West Africa Quality Programme: A regional approach to competitiveness

25 September 2012
ITC News
The West African Quality Programme (WAQP) implemented by the United Nations Industrial Development Organization (UNIDO) and funded by the European Union (EU) has been running for 10 years.

Over the past five years, it has covered all 15 Economic Community of West African States (ECOWAS) and Mauritania. International Trade Forum talked to UNIDO's WAQP programme manager, Bernardo Calzadilla-Sarmiento, about why the West African Economic and Monetary Union (WAEMU) and ECOWAS sought UNIDO's support, and the extent to which WAQP is tackling non-tariff barriers and improving West Africa's business environment. The discussion also reviewed how a capacity-building programme such as WAQP can improve competitiveness and overcome technical and sanitary barriers to trade.

TF: What was UNIDO's initial role in WAQP?

Calzadilla: UNIDO's involvement in West Africa's quest for quality stems from the Common Industrial Policy (CIP) adopted by WAEMU at the end of 1999. The policy focussed on improving competitiveness, harmonizing standards and improving intraregional trade. It recommended development of quality infrastructure in West Africa so exporters could comply with World Trade Organization agreements on technical barriers to trade and sanitary and phytosanitary measures. In turn, this would allow them to access international markets.

A quality infrastructure analysis undertaken by WAEMU at the beginning of the programme revealed that none of the countries, all of which are least developed countries (LDCs) with the exception of Côte d'Ivoire, had accreditation bodies. Some did not have a formal structure to support a standards system. Only one testing laboratory complied with international standards and health and safety regulations. Most companies did not follow any production or management standards and only 23 were certified to ISO 9001 quality management standards. There was no regional harmonization of standards and in six countries standards bodies were unable to provide local industries with international standards.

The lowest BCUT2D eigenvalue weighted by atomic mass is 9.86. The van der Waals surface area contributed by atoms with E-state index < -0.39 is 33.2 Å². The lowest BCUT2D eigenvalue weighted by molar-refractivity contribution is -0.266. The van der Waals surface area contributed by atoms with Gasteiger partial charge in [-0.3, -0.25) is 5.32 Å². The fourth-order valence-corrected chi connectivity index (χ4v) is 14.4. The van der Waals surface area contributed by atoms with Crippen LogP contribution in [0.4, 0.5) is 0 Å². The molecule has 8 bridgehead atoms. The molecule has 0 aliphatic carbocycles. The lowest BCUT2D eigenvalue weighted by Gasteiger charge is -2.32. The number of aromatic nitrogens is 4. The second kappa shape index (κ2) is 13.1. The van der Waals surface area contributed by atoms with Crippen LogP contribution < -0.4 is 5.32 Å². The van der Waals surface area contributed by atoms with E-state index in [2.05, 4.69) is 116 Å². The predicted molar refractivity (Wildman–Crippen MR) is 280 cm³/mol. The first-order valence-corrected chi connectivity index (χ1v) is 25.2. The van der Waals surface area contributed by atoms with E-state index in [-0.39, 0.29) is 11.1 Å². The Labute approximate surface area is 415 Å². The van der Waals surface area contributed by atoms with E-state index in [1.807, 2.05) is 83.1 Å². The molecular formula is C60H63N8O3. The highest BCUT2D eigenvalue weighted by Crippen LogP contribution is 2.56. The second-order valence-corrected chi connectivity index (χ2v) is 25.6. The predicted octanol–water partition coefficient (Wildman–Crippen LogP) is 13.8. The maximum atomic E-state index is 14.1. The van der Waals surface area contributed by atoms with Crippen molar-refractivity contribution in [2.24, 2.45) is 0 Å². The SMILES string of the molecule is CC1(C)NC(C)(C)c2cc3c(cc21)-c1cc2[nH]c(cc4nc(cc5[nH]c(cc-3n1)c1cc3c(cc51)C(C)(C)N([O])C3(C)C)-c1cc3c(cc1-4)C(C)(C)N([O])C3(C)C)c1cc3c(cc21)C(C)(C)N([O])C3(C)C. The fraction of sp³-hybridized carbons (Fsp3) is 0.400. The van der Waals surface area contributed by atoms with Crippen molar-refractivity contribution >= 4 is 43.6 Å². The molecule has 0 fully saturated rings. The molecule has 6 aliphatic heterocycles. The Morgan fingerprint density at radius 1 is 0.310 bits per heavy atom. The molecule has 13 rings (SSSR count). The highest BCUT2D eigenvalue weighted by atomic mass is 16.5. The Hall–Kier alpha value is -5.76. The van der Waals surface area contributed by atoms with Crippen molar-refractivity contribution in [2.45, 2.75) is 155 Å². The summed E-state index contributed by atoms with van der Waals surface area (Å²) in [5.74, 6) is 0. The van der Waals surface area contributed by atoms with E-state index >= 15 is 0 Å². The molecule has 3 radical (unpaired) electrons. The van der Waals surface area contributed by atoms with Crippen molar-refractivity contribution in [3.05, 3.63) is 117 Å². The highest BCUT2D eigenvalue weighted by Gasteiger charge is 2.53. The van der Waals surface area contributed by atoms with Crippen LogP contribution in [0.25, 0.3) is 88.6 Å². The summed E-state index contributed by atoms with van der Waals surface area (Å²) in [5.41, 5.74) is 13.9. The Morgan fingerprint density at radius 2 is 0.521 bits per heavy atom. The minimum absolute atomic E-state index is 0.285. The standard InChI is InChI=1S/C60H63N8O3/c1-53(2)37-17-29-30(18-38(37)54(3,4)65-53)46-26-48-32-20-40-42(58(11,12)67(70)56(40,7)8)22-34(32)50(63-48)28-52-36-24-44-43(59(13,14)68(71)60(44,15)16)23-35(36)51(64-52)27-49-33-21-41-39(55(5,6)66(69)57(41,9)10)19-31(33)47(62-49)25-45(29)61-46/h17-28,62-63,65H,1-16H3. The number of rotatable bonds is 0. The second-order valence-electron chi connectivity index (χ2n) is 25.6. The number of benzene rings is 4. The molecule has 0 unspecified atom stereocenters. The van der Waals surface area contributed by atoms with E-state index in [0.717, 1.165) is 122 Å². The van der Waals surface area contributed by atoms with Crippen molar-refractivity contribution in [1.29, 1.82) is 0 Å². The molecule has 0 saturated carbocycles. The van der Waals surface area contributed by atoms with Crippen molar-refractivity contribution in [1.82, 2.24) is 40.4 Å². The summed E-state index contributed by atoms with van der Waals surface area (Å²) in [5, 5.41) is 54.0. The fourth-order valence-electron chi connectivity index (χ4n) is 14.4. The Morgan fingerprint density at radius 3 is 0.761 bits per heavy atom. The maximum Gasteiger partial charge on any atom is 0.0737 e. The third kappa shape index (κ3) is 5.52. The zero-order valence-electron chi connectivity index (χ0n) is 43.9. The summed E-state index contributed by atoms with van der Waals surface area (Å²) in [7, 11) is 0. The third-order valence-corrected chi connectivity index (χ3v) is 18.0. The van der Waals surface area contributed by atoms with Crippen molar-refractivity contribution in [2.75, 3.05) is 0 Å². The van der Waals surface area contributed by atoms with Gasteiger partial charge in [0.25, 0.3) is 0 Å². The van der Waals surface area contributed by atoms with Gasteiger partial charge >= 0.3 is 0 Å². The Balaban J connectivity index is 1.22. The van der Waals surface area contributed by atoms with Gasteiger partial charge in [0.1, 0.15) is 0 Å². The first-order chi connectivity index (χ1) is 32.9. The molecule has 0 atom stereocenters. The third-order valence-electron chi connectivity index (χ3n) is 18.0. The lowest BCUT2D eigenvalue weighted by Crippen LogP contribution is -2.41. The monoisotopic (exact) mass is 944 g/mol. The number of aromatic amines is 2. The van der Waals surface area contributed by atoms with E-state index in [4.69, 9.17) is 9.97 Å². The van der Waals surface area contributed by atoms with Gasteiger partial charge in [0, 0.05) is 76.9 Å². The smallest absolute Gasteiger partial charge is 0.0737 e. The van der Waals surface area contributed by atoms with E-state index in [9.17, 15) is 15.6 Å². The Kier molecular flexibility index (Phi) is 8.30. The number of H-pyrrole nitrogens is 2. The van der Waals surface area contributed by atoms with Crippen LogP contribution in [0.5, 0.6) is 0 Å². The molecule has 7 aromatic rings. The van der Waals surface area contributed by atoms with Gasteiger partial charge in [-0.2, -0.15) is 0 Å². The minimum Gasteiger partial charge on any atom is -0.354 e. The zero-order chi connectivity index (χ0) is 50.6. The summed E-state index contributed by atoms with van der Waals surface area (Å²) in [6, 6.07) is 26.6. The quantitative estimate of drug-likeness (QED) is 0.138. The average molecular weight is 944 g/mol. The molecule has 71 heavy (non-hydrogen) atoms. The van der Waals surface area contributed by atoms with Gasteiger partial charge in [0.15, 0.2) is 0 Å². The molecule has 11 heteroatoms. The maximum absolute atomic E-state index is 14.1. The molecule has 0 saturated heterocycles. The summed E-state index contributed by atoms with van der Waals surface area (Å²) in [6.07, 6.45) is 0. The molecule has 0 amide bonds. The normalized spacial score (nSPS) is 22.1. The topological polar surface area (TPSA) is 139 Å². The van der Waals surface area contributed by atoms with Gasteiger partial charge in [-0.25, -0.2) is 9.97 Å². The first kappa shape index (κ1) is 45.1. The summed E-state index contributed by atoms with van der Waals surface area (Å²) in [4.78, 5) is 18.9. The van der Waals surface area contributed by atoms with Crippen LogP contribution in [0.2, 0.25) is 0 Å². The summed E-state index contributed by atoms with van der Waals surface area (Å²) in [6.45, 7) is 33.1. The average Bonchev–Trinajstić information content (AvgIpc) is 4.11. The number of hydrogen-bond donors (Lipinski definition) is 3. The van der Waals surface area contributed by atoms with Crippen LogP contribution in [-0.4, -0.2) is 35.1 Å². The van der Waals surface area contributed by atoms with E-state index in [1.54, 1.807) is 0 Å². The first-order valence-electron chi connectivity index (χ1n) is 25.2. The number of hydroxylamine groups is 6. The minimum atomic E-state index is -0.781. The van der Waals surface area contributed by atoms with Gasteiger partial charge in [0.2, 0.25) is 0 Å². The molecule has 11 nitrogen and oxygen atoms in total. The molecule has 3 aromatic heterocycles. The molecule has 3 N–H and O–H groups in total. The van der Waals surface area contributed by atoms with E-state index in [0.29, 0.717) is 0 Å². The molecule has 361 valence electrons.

UNIDO first looked at what could be done at the regional level to optimize quality infrastructure and deliver economies of scale to regional institutions. One of the problems faced by small countries, particularly LDCs, is that while they can be assisted individually with the development of national quality infrastructure, they may not have the resources to maintain it. The rationale behind building regional quality infrastructure was that a focus on selected institutions would be both more efficient at the regional level and more sustainable. To achieve this WAQP incorporated the subsidiarity principle, ensuring that nothing would be done at the regional level that was better done at the national level, or at the level of the private sector or the consumer level.